1 May 2019
One road, many questions
Even after last week’s intricately choreographed second global forum of the Belt and Road Initiative (BRI) – to which Australia’s relationship remains unsettled – many questions are still unanswered. How is a project badged “BRI”? How might companies join the Chinese consortia that finance and build BRI infrastructure? With countries as dispersed as Chile and South Africa signing up, does the design retain any geographical logic? What arrangements will mediate disagreements over project financing or implementation? What precisely are the new BRI deals, worth US$64 billion, that China’s leader Xi Jinping announced were signed during the forum?
It was also proclaimed at the forum that BRI projects would now pay more attention to local economic development, regional benefits and environmental protection – but how will these be implemented, and who will monitor them? How will Beijing counter concerns that BRI comprises “debt-trap diplomacy”?
So many questions. There is, however, no ambiguity about the importance of BRI to China’s party-state – especially to Xi, for whom the Initiative has become the critical KPI of his second five-year term in office. His first term focused on governance: purging and purifying the party as he centralised and personalised power.
The three-day BRI forum was attended by thirty-seven heads of government or state. A single page of the People’s Daily on 26 April featured thirteen photos of Xi greeting other leaders. Nine of the ten ASEAN leaders were there, as were four of the five from the Central Asian republics, and ten from Europe, mostly from smaller nations. South Asia, North Asia and the Middle East were less well represented. The only Pacific participant was Peter O’Neill, Papua New Guinea’s prime minister.
The original BRI goal was widely perceived to be an opportunity for China to deploy surplus capital and labour as its economy matures and slows, and to develop fresh markets. The secondary benefit was that all roads, railways, telco connections and other infrastructure would lead not to Rome, but to Beijing, and that Chinese standards would become adopted globally. The Initiative’s Chinese title encapsulates this vision: Yi Dai Yi Lu – One Belt, One Road. At the first BRI forum, Xi, sensing the extent of the opportunity, declared the concept “the project of the century”, which would “add splendour to human civilisation”. It became enmeshed with his “Chinese Dream”.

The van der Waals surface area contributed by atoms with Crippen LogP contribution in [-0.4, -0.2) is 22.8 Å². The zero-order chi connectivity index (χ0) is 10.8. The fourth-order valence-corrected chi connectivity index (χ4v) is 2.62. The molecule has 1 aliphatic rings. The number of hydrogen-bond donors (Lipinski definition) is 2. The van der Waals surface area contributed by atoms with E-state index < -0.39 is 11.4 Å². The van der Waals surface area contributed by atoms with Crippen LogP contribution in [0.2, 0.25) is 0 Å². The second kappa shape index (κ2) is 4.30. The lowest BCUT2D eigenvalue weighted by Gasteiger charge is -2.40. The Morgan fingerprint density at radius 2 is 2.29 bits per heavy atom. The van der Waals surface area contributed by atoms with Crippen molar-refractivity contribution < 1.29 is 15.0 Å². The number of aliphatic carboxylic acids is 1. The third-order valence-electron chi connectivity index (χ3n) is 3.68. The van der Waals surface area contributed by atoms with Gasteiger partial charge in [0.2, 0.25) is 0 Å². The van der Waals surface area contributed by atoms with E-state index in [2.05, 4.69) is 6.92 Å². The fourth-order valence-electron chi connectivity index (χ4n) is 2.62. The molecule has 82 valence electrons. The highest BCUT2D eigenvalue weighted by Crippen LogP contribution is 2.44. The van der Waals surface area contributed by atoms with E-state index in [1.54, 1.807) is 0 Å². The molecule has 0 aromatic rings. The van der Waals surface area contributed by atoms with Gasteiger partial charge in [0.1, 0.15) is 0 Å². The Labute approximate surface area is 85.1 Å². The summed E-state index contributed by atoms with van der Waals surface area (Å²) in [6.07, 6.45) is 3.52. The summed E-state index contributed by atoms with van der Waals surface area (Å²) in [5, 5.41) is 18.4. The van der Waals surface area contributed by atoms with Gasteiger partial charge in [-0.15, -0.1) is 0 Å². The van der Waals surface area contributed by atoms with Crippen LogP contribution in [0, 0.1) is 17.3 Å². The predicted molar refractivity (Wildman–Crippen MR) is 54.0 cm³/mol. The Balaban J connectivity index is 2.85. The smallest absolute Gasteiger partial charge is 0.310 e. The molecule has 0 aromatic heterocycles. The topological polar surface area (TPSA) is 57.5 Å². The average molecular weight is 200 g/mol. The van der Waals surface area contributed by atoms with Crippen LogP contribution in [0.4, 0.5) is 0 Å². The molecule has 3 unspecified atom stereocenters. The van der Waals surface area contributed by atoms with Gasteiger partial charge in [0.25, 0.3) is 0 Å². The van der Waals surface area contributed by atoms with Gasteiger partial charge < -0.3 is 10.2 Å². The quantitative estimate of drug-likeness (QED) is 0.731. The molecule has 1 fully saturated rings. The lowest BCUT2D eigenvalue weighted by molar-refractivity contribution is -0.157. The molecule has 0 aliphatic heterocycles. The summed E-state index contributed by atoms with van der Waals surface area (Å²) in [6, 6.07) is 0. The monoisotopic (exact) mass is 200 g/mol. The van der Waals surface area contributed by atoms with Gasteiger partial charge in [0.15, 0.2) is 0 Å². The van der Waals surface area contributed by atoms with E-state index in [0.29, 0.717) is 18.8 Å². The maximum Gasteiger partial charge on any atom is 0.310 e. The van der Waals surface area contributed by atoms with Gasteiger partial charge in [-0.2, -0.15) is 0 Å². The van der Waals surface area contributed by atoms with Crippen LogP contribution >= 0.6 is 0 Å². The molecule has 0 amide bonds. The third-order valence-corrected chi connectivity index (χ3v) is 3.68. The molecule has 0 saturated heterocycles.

Following the election of Donald Trump and the rapturous reception of Xi at Davos, BRI’s remit was amplified to seize the hour: the program would become a tool to propel China to the front rank of great powers. China would use it to move into the space vacated by Washington – a can-do, big-picture, global-scale economic mover and shaker, albeit with geopolitical strings attached. In the ensuing years, BRI has evolved into a means of weaponising Beijing’s economic heft.
So far, 105 countries have signed BRI MOUs with China. Australia is not among them. When the initiative was cranking up, Beijing proposed applying it to Canberra’s then pet project to open up northern Australia for large-scale agriculture, but the federal government was reluctant to invite Beijing to co-badge an Australian development. New Zealand has signed up, and so – in a constitutional oddity – has the state of Victoria, whose premier, Daniel Andrews, attended both BRI forums. Neither has yet registered any significant resulting economic benefits.
The Australia–China Belt and Road Initiative, chaired by BHP director Malcolm Broomhead, has worked hard and networked intelligently to find ways for Australia to benefit economically, but there have been slim (if any) pickings to date. Corporations such as Germany’s Siemens and America’s General Electric have gained significant BRI business, but they were already huge investors in China; Australia has invested very little there, thus limiting our business elite’s understanding of the country.
Should Australia go with the flow, as it did in the end with the multilateral Asian Infrastructure Investment Bank (AIIB), also developed by Beijing? Those who posit that Australia and other liberal democracies face a binary choice between China and the US are urging Canberra to sign the BRI MOU or risk economic marginalisation. Beijing is starting to indicate that signatories will be treated differently from abstainers, placing Australia in a tenuous category, despite it being a “comprehensive strategic partner” with which China has its most wide-ranging free trade agreement. Other pro-BRI voices suggest more pragmatically that MOUs aren’t fixed commitments and can be sidelined when it suits, so best to get on board and enjoy any potential benefits.
Before Malaysia’s revitalised prime minister, Mohamad Mahathir, negotiated down a third of the cost of his country’s biggest BRI deal, a fast rail route, he branded the project an “unequal treaty”, wickedly referencing China’s Opium Wars pact. Unlike the AIIB, which is successfully evolving as a multilateral body, BRI remains a serial bilateral project. Having held our own in building a vast multi-layered relationship with China, Australia should test whether we can join the BRI by drawing up our own MOU.
Some of those leaders who have signed are content to become “tribute states”, like many of China’s neighbours during the glory days of the High Qing era four centuries ago, deferring to Beijing as their geopolitical guiding light in return for promised access to China’s economic bounty. But that’s not where Australia is at. Not yet, anyway.